We've always had set meal times in this family though for everyone. I dont want to be a short order cook and treat everyone like their at a restaurant and can eat what they want, when they want so Ive always given a 5 minute warning before meals start so that Steven could prepare to stop playing his game or come in and get washed up. Then I try and make meal times a happy relaxed time for him and everyone and Ive always offered a dessert after the meal, at least for lunch and dinner. Usually a cookie but this is after the meal is eaten.

    Do you think your daughter is having a problem with the shots so is avoiding eating to not get them?
     
  11. Christopher

    Christopher Approved members

    Joined:
    Nov 20, 2007
    Messages:
    6,771
    Yes it is, as long as you are not feeding the Levemir. If you have the dose correct, then she should not have to eat to keep from going low. The basal dose (Levemir) should have nothing to do with food. It sounds like maybe you need discuss with her endo about lowering her dose. Good luck.
     
    Last edited: Nov 28, 2011
  12. Sarah Maddie's Mom

    Sarah Maddie's Mom Approved members

    Joined:
    Sep 23, 2007
    Messages:
    12,521
    I agree. The, "not eating is not an option" comment struck me as odd. The worst possible situation to find yourself in is to be getting into a power struggle because you have to feed the insulin. If your long acting is set right you won't need to struggle with her over meals.

    Good luck!
     
  13. Andy'sMom

    Andy'sMom Approved members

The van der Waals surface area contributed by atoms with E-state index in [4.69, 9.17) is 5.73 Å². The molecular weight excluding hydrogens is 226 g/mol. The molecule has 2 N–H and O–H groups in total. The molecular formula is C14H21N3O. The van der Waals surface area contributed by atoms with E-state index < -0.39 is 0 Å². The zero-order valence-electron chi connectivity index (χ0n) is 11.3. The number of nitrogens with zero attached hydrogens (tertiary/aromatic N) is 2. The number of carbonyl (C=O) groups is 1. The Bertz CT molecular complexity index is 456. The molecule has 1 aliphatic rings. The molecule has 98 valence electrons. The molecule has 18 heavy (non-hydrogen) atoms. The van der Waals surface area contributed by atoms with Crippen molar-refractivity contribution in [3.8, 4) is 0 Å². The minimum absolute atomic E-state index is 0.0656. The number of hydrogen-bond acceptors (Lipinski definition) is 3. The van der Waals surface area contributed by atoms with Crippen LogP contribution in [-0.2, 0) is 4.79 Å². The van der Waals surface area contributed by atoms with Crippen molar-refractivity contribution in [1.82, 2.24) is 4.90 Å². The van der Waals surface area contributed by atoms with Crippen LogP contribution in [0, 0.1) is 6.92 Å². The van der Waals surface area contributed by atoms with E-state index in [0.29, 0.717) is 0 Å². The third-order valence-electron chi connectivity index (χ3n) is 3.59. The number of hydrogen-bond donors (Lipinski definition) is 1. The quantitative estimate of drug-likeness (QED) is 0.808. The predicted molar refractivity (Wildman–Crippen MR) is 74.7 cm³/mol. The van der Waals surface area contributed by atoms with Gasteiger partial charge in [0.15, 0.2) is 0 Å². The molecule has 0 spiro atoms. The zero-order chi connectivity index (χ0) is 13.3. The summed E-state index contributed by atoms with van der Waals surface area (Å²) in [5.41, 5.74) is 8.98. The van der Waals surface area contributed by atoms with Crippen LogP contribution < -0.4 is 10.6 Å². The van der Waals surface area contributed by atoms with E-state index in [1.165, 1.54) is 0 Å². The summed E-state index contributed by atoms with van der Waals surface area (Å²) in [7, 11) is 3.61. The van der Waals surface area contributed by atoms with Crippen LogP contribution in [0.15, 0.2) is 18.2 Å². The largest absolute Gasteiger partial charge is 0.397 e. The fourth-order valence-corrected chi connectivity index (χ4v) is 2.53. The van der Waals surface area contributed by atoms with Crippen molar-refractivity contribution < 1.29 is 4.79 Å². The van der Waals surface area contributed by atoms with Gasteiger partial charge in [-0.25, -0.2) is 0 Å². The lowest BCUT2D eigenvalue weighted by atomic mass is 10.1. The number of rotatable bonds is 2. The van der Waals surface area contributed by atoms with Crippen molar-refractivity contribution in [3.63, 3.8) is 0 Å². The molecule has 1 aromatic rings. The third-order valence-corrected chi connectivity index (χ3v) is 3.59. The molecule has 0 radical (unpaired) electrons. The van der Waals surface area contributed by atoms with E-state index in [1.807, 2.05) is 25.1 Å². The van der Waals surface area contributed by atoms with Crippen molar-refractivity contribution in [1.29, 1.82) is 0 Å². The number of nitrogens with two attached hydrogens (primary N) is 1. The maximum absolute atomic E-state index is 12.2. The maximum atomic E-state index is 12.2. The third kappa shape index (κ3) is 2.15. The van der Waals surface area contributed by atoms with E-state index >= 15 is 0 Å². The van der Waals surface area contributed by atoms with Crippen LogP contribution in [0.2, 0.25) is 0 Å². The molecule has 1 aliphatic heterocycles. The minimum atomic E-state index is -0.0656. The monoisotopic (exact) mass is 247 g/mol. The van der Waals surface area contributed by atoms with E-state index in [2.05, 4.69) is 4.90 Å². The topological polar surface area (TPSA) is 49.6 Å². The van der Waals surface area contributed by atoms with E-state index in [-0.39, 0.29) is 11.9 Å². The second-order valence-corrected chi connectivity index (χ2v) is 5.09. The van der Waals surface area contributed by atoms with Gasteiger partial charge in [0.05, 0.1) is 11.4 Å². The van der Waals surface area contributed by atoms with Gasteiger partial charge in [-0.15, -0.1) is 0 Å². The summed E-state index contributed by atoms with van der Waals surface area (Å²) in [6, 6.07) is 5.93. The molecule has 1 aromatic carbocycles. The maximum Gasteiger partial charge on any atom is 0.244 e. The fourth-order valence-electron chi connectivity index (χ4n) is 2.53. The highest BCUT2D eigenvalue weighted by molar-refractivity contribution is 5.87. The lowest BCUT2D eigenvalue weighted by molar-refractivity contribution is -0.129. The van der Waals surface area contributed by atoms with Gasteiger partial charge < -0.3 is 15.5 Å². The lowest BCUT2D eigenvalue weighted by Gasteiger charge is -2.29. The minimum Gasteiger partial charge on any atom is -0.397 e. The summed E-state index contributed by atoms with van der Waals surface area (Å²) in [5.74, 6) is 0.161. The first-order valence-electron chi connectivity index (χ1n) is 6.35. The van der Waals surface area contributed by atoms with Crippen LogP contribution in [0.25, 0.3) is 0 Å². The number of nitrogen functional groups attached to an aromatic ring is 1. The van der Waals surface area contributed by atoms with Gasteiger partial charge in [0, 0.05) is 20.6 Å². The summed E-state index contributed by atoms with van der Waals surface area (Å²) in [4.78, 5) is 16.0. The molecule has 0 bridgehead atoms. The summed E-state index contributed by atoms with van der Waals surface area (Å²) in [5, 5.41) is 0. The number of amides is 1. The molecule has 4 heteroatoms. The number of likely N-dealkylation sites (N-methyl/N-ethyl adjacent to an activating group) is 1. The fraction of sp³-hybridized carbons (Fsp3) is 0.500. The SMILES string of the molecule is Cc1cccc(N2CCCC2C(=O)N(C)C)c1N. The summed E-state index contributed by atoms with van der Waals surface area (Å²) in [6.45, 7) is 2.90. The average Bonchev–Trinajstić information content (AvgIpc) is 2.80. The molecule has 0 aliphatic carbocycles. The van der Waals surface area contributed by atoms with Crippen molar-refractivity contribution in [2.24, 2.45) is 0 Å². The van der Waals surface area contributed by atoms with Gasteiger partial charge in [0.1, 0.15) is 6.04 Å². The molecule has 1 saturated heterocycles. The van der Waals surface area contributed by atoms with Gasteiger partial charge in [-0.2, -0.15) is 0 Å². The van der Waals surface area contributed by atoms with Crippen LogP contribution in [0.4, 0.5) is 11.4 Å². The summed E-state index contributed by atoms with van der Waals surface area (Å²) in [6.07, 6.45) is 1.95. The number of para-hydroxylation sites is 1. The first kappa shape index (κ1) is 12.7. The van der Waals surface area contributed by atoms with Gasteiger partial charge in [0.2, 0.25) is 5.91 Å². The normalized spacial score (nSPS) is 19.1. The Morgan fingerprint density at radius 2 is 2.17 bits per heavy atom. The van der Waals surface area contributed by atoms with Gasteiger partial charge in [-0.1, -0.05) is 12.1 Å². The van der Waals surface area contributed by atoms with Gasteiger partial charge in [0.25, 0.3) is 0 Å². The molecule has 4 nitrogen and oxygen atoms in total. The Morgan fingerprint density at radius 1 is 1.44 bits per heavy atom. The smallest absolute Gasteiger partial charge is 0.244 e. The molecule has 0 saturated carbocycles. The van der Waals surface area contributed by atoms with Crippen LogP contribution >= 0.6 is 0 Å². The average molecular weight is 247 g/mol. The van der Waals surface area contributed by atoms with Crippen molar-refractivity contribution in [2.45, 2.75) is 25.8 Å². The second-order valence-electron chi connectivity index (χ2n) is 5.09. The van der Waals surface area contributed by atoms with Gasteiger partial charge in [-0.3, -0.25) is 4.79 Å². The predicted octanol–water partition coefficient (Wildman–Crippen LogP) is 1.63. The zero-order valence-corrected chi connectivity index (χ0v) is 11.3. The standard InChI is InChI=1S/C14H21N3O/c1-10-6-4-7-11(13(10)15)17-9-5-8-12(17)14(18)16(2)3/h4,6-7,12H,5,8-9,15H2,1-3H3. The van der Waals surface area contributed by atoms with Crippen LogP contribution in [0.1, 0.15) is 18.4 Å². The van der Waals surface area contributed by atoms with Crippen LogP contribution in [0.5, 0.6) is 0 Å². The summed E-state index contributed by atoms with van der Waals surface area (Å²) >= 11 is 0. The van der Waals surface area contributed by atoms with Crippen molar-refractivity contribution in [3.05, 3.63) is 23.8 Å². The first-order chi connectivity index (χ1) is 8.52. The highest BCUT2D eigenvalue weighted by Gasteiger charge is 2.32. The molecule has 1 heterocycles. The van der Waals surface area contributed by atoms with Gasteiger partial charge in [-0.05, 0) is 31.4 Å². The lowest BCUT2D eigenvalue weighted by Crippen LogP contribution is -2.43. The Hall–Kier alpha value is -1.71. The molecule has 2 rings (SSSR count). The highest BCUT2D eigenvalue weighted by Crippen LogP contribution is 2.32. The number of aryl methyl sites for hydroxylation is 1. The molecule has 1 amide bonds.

Joined:
    Jan 16, 2008
    Messages:
    295
    I feel for you. Yes, we've been there also as we use NPH during the day and have since he was less than a year old. I agree with previous posters to adjust levemir so that not eating is an option and your child can then choose. As a toddler, one of the few items that a child is supposed to control is if they eat and what they eat so taking that away is hard on a child (and parents!).
     
  14. quiltinmom

    quiltinmom Approved members

    Joined:
    Jun 24, 2010
    Messages:
    1,189
    I apologize if this was already suggested, but have you considered changing to lantus? You may not have as much of a peak with that. Or is pumping an option? That gives you, by far, the best flexibility over basal insulin.

    We always bolused after a meal when we were on MDI. I don't want to encourage you to go against your dr's advice, but that's what we did because, even at age 7 and 8, his eating was very unpredictable. IMO, it's better than fighting over food.

    I also agree with others that she should not *have* to eat...some adjusting may be in order. Kids are "programmed' to resist you if you say they have to do something. Plus, you don't want her to grow up ignoring her hunger cues. It's better to change the insulin to match the diet instead of the other way around.

    As was suggested by someone else...reverse psycholgy works WONDERS with my 4 year old! And It really does eliminate a lot of fighting with him on many, many fronts. I say, "don't lay down in your bed! Stay up!" Which immediately gets him into his bed, which is the desired result. Or, "don't put on this shirt! I'm saving it for later. Don't wear it today." He knows I'm joking, so it turns into a laughing moment, instead of frustration.